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CHAPEL HILL, N.C. (RNS) As Christians prepare to celebrate the resurrection of Jesus, Bart Ehrman, an agnostic, convincingly demonstrates there was a historical Jesus. As for the "mythicists" who argue otherwise -- many of them his biggest fans -- Ehrman has some choice words: "sensationalist," "wrongheaded" and "amateurish." By Yonat Shimron.

4 Comments

  1. I’m anxious to see for thoroughly Ehrman documents his claims about Jesus’ certain historicity. There is lots of debate about all this, and since the Jewish scriptures and then the later stories about Jesus followed so closely upon the mythological origins of religion as we know it, a lot of reliable documentation would be needed to support the historical certainty of the man Jesus. Even after that might be done, it is a very long leap of faith to move from a historical Jesus to divinity.

    I knew a great organist who worked for a very large and wealthy Methodist church. He admitted that he did his church work because there wasn’t much other worthwhile employment for a teaching organist, no matter how good he might be. But he didn’t accept much of Christian “dogma.” He said the Trinity gave him the most trouble. The mathematics of the claim was more than he could compute. One might say, as the Trinity goes, so goes Christianity.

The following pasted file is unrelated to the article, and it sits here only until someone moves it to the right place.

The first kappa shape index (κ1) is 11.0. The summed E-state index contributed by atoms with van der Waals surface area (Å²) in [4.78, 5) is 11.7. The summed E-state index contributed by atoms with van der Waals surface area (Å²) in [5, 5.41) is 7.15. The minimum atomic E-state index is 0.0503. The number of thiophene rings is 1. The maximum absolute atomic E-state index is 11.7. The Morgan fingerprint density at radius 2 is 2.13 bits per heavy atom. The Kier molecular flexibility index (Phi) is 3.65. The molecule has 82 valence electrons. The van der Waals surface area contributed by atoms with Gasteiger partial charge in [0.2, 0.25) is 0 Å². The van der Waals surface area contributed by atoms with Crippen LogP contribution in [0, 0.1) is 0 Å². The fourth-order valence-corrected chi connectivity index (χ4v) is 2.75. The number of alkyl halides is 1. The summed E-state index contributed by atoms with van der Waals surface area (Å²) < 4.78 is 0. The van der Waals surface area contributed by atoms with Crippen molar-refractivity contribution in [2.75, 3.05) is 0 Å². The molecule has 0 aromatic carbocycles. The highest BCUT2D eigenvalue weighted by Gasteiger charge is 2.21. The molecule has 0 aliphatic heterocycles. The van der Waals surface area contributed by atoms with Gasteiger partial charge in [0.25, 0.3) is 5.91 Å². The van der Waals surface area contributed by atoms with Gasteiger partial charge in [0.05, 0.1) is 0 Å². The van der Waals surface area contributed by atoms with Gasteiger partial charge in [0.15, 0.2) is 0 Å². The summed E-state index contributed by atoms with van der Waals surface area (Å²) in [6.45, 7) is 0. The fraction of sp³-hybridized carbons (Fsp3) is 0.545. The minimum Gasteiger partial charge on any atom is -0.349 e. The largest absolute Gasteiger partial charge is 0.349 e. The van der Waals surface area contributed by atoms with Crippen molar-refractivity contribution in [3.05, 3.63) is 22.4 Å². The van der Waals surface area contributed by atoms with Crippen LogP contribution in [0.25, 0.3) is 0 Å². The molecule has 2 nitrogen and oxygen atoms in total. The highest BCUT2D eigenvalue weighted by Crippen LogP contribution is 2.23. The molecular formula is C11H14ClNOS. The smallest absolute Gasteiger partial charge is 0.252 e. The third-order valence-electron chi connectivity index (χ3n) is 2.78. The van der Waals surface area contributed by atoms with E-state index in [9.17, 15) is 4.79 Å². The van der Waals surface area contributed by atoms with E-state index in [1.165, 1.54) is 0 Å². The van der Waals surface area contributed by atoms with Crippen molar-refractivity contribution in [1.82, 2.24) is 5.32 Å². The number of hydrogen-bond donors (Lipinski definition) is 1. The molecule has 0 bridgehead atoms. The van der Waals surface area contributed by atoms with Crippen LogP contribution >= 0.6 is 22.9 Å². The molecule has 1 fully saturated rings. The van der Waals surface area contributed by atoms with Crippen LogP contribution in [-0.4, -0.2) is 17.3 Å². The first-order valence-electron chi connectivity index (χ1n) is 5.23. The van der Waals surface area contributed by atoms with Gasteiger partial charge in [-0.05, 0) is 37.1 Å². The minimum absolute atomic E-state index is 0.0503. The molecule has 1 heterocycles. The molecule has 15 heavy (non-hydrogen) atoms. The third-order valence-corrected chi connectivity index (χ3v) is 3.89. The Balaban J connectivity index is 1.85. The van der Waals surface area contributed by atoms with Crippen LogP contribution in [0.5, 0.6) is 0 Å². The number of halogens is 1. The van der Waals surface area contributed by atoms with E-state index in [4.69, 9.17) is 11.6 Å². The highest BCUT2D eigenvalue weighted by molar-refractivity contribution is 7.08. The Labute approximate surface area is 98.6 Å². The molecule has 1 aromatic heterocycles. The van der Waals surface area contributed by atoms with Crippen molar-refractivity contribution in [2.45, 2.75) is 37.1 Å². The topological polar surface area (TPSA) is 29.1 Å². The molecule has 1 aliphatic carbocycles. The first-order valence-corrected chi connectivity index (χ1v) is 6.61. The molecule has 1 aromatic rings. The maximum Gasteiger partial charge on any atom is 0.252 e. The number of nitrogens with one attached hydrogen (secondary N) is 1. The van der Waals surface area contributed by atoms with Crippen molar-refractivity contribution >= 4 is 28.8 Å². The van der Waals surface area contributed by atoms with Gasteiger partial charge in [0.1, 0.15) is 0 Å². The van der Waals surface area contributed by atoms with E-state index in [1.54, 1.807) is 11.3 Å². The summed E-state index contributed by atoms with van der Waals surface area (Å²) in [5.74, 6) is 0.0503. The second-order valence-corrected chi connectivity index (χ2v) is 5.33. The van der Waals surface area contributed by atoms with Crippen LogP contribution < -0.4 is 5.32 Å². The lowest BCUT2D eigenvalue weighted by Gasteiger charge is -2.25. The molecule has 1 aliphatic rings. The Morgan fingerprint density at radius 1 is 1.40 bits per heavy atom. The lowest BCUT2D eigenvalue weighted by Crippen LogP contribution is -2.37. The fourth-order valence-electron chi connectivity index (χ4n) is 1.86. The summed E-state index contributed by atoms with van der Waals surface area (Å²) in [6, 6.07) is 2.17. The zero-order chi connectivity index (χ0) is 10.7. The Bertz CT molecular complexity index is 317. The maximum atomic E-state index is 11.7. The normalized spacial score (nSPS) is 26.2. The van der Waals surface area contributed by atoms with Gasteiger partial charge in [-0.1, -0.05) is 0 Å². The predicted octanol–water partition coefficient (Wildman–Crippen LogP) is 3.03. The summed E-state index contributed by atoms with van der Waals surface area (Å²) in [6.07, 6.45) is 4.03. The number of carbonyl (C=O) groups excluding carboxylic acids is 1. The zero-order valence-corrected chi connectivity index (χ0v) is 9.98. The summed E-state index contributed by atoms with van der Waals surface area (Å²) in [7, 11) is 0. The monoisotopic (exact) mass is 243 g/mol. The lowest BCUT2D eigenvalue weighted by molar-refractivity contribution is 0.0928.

2. David McElroy

    About the scant 1st century archeological evidence for Christ : Many seem to forget the Sanhedrin was sending agents out to destroy Christians, their writings and artifacts. The Jews were rabid too eradicate any trace of Jesus’ ministry, trial and crucifixion. Then the Romans totally destroyed Jerusalem, reducing it to rubble. Caesar was no friend of Christ either, seeing he was deemed a god and Christ refused to worship him. With literacy not being prevalent, there wasn’t that much literature to begin with in the early years of the church. Enemies and time destroyed much of that. But there is ample historical evidence of that century to prove Jesus did exist, and was tried in Pilate’s Roman court. Roman historian and senator Tacitus wrote of the trial of Jesus, for one. At least Ehrman is trying to be honest with history if not actually embracing Jesus Christ as the Son of God, his Lord and Savior.

  3. @gilhow: Mr. Ehrman covers the material very well and shows that much of the so-called “parallels” is exaggerated at best- but none of this is surprising, as any amateur examination of the actual mythologies would show.

    Also, considering that you have Jesus Only Pentecostals, Unitarian Christians, liberal Christians who do not outright deny the Trinity but consider it a metaphor, and a whole range of religious people who would consider themselves Christians but do not accept the orthodox doctrine of the Trinity (in fact, I would say that very, very few Christians I know have a truly orthodox understanding of the Trinity, and most fall within any number of ancient heretical positions)… the Trinity is hardly necessary for one to consider themselves a Christian.